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Immune Regulation and Outcomes

Monday September 14, 2020 - 07:30 to 08:15

Room: Channel 7

251.1 Elucidating the role of hypoxia in regulatory T cell function

Marie Sion, United Kingdom

DPhil Student
Nuffield Department of Surgical Sciences
University of Oxford

Abstract

Elucidating the role of hypoxia in regulatory T cell function

Marie Sion1, Kento Kawai1, Atsushi Yamamoto2, Ran Li2, Hubert Slawinski2, Theodosios Kyriakou2, Rory Bowden2, David Mole2, Joanna Hester1, Chris Pugh2, Fadi Issa1.

1Nuffield Department of Surgical Sciences, University of Oxford, Oxford, United Kingdom; 2Nuffield Department of Medicine, University of Oxford, Oxford, United Kingdom

Background: Regulatory T cells (Tregs) are essential for maintaining immune homeostasis. Their use as an adoptive cellular therapy is under investigation as a method to reduce reliance on long-term pharmacological immunosuppression. However, a deeper understanding of Treg biology is necessary to understand how these cells will behave in hypoxic or inflamed environments. In this study, we assess the effects of manipulation of the molecular hypoxia-sensing pathway on Tregs.
Methods: Mice were generated expressing a doxycycline-dependent short hairpin RNA targetting prolyl hydroxylase domain (PHD)2, the major enzyme responsible for degradation of the hypoxia inducible factor alpha (HIFα) subunits. Mice were also generated bearing additional shRNAs against either HIF1-α or HIF2-α, the two principal subunits that regulate transcription of hypoxia-sensitive genes. Tregs from these mice were assessed using a skin transplant regulation model. In order to identify transcriptional targets, we performed single cell RNA sequencing on flow-sorted CD4+ T cells from control and PHD2 knockdown mice.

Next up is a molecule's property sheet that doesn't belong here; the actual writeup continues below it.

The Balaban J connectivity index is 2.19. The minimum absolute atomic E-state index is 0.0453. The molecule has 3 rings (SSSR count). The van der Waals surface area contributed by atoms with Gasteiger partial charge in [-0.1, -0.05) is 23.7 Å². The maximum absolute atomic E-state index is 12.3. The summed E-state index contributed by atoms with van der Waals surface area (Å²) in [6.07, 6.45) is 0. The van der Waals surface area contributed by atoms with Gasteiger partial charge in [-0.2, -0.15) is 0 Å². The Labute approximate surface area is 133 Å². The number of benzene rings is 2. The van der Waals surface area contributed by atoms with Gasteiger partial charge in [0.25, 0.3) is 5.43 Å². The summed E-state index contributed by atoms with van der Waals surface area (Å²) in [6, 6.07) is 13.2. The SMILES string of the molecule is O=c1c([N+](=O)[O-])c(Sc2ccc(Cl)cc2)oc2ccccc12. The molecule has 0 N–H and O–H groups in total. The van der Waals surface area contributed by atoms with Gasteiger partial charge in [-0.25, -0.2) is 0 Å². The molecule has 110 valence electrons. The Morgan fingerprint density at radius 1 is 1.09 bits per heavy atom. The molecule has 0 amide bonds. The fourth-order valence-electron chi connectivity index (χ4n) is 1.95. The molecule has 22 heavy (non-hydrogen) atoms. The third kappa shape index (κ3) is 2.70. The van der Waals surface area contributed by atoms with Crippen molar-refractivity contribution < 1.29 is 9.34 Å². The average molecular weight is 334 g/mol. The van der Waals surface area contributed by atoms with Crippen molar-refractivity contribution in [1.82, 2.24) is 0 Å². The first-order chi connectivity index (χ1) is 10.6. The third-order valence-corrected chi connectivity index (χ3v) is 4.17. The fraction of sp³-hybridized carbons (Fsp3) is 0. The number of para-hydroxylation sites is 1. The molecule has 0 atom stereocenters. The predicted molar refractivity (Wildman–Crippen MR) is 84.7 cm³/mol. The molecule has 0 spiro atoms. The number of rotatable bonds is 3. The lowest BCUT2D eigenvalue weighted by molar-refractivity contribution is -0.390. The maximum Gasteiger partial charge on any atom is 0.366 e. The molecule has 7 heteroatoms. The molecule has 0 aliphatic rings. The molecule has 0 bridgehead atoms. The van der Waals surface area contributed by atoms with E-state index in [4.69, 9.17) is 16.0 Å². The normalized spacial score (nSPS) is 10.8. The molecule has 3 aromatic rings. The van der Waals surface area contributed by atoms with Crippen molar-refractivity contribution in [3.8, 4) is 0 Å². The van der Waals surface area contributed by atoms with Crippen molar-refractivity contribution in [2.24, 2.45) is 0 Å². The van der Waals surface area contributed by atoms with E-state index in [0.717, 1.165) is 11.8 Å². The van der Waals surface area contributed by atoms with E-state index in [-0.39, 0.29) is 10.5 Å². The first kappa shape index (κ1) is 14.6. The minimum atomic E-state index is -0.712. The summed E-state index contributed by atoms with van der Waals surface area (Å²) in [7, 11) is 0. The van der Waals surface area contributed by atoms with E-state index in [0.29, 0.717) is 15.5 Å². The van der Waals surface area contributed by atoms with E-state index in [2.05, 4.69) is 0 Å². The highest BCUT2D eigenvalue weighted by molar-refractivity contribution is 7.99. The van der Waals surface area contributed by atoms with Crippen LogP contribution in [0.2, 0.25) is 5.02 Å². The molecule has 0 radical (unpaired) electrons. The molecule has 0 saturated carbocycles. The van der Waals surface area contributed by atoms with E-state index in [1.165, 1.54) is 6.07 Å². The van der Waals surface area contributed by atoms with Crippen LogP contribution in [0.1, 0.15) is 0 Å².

Results: PHD2 knockdown mice developed an autoimmmune phenotype typified by an increased number of leukocytes but especially of Tregs. This phenotype was rescued by concomitant knockdown of HIF2-α but not HIF1-α. Tregs from these mice were incapable of protecting skin allografts from rejection in vivo. Despite this apparent loss of function, Tregs maintained their expected phenotypic signature, including classical surface markers and TSDR demethylation of the Foxp3 locus. Single cell RNA sequencing of CD4+ T cells identified a unique population of Treg cells with a specific signature associated with PHD2 knockdown.
Conclusions: Exploring the pathways that regulate Tregs is of great relevance in transplantation. Here we show that a novel pathway regulated by HIF2-α controls Treg function, which may be relevant in hypoxic environments. This provides an opportunity for manipulation of Treg function, particularly with the current availability of small molecule inhibitors of the HIF pathway.

Presentations by Marie Sion

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